BBC double standards in reporting social media incitement evident again

As we have seen in the past BBC reporting on social media incitement to violence and/or glorification of terrorism differs depending on location.

Reviewing BBC reporting on social media incitement in Europe and Israel

In April of this year the BBC News website’s domestic pages reported the sentencing of a Salford man previously found guilty of “encouragement of terrorism”.

“Muslim convert Adam Wyatt, 48, admitted disseminating a terrorist publication that said “Britain must atone for its sins in Palestine” and posting on social media that jihad was an obligation for all Muslims.”

The following month the website reported the sentencing of a man from Sunderland who had previously pleaded guilty to similar offences.

“A shopkeeper who tweeted support for Islamic State (IS) and called for “death to Shias” has been jailed for four-and-a-half years.

Mohammed Zahir Khan, of Nora Street, Sunderland, had admitted encouraging terrorism, dissemination of a terror publication and stirring up religious hatred.”

Unsurprisingly, the BBC did not send a reporter to interview either of those men before they were sentenced. Neither did it promote the notion that they were put on trial because of their identity to millions of audience members or portray either of their cases as being about “free speech”.

However, when an Israeli-Arab woman was sentenced to five months in prison after having been convicted of incitement to violence in her poems and social media posts, the BBC News website amplified her claims of political persecution in a July 31st report titled “Dareen Tatour: Israeli Arab poet sentenced for incitement“.

“An Israeli Arab poet has been jailed for inciting violence and supporting a group banned as a terrorist organisation based on her online posts. […]

The BBC’s Yolande Knell in Jerusalem says the poet’s case has become a cause celebre for free speech advocates and has drawn attention to a recent rise in Israeli arrests – of Israeli Arabs and Palestinians in the occupied West Bank – accused of incitement or planning attacks online. […]

Following her sentencing, Tatour said that she was not surprised by the verdict.

“I expected prison and that’s what happened. I didn’t expect justice. The prosecution was political to begin with because I’m Palestinian, because it’s about free speech and I’m imprisoned because I’m Palestinian”, she told Israel’s Haaretz newspaper.”

The BBC’s report also provides readers with two links to Tatour’s ‘poem’ – one a written version and the other a video.

On the same day the BBC World Service radio programme ‘Newshour‘ aired a pre-recorded translated interview with Tatour by Tim Franks (from 30:04 here). The story was similarly portrayed by presenter James Menendez as being about ‘free speech’. [emphasis in bold added, emphasis in italics in the original]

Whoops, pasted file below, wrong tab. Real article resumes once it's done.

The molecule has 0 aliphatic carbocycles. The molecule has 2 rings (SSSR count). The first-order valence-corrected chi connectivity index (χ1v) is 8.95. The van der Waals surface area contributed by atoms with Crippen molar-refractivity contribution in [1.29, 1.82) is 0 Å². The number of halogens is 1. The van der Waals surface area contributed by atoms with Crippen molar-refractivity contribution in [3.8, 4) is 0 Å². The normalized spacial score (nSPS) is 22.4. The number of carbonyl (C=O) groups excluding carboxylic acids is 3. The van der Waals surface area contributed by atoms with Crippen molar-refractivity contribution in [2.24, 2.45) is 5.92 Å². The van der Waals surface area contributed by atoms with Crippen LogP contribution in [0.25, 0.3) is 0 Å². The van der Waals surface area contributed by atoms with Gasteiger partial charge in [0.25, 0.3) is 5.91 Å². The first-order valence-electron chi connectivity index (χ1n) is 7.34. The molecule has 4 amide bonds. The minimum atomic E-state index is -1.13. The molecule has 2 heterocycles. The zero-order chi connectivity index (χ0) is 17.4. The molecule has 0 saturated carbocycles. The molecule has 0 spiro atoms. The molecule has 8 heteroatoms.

Menendez: “To a case now that’s become a cause celebre for free speech advocates in Israel and beyond. Dareen Tatour is an Arab-Israeli poet living near Nazareth. In October 2015 she was arrested and subsequently charged with inciting violence and supporting a terrorist organisation. That’s because of her social media posts including one in which she read a poem called ‘Resist, my people, resist’ accompanied by footage of Palestinian protesters throwing stones at Israeli police. At that time tension was running high in Israel after a series of stabbing attacks by Palestinians. Well today, more than two and a half years on, Dareen Tatour has been sentenced for her crimes. The sentence was five months in prison. She’s already spent 3 months in prison and was then placed under house arrest. Well that prompted writers from around the world, including Alice Walker and Naomi Klein, to call for her release. Well on Monday Dareen spoke to Newshour’s Tim Franks who asked her first how she was feeling ahead of sentencing.”

During that interview BBC audiences around the world heard Tatour state that she does not think “there is any fairness in the Israeli justice system” and claim that she was being sentenced “only because I’m Palestinian. This is a political sentence”.

Listeners also heard her claim that she writes “about 70 years of occupation” with no effort made by Franks to explain to listeners what that phrase actually means. Similarly unchallenged was Tatour’s claim that she speaks about “the Israeli Zionist crimes against innocent people”.

When Franks raised the issue of one of her posts praising the Palestinian Islamic Jihad terror group, she claimed that the “accusation is only based on a news story that I shared which mentions the Islamic Jihad” and “all I did was share the article”.

Haaretz however reported that her post said:

“Allah Akbar and Baruch Hashem, Islamic Jihad declared intifada throughout the whole West Bank and expansion to all Palestine. We should begin inside the Green Line” 

Franks then provided Tatour with the cue for her claim that she is “against all forms of violence” before asking her about her use of the word ‘shahid’ – martyr – while giving listeners the cumbersome explanation that:

“It is the word that is used to describe people who – Palestinian militants – who have lost their lives involved in militant activity”

Listeners then heard Tatour claim that “the word shahid that I use means victim” and twice state that “every martyr in Palestine is a victim”. She also made the false claim – unchallenged by Franks – that: